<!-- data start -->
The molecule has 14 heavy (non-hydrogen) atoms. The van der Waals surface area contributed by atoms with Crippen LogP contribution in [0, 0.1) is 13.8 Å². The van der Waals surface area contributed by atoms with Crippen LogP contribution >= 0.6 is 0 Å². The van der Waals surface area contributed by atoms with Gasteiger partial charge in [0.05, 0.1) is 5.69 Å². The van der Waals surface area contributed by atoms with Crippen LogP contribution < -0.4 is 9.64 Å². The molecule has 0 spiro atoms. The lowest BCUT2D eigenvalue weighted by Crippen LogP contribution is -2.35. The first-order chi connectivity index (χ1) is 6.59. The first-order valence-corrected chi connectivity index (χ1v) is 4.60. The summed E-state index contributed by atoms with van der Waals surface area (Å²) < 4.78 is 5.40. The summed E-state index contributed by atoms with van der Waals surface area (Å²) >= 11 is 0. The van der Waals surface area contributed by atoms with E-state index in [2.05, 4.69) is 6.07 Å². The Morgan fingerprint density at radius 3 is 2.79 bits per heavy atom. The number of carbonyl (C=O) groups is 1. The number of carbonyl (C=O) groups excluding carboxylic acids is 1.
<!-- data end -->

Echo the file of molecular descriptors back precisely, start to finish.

The molecule has 14 heavy (non-hydrogen) atoms. The van der Waals surface area contributed by atoms with Crippen LogP contribution in [0, 0.1) is 13.8 Å². The van der Waals surface area contributed by atoms with Crippen LogP contribution >= 0.6 is 0 Å². The van der Waals surface area contributed by atoms with Gasteiger partial charge in [0.05, 0.1) is 5.69 Å². The van der Waals surface area contributed by atoms with Crippen LogP contribution < -0.4 is 9.64 Å². The molecule has 0 spiro atoms. The lowest BCUT2D eigenvalue weighted by Crippen LogP contribution is -2.35. The first-order chi connectivity index (χ1) is 6.59. The first-order valence-corrected chi connectivity index (χ1v) is 4.60. The summed E-state index contributed by atoms with van der Waals surface area (Å²) < 4.78 is 5.40. The summed E-state index contributed by atoms with van der Waals surface area (Å²) >= 11 is 0. The van der Waals surface area contributed by atoms with E-state index in [2.05, 4.69) is 6.07 Å². The Morgan fingerprint density at radius 3 is 2.79 bits per heavy atom. The number of carbonyl (C=O) groups is 1. The number of carbonyl (C=O) groups excluding carboxylic acids is 1.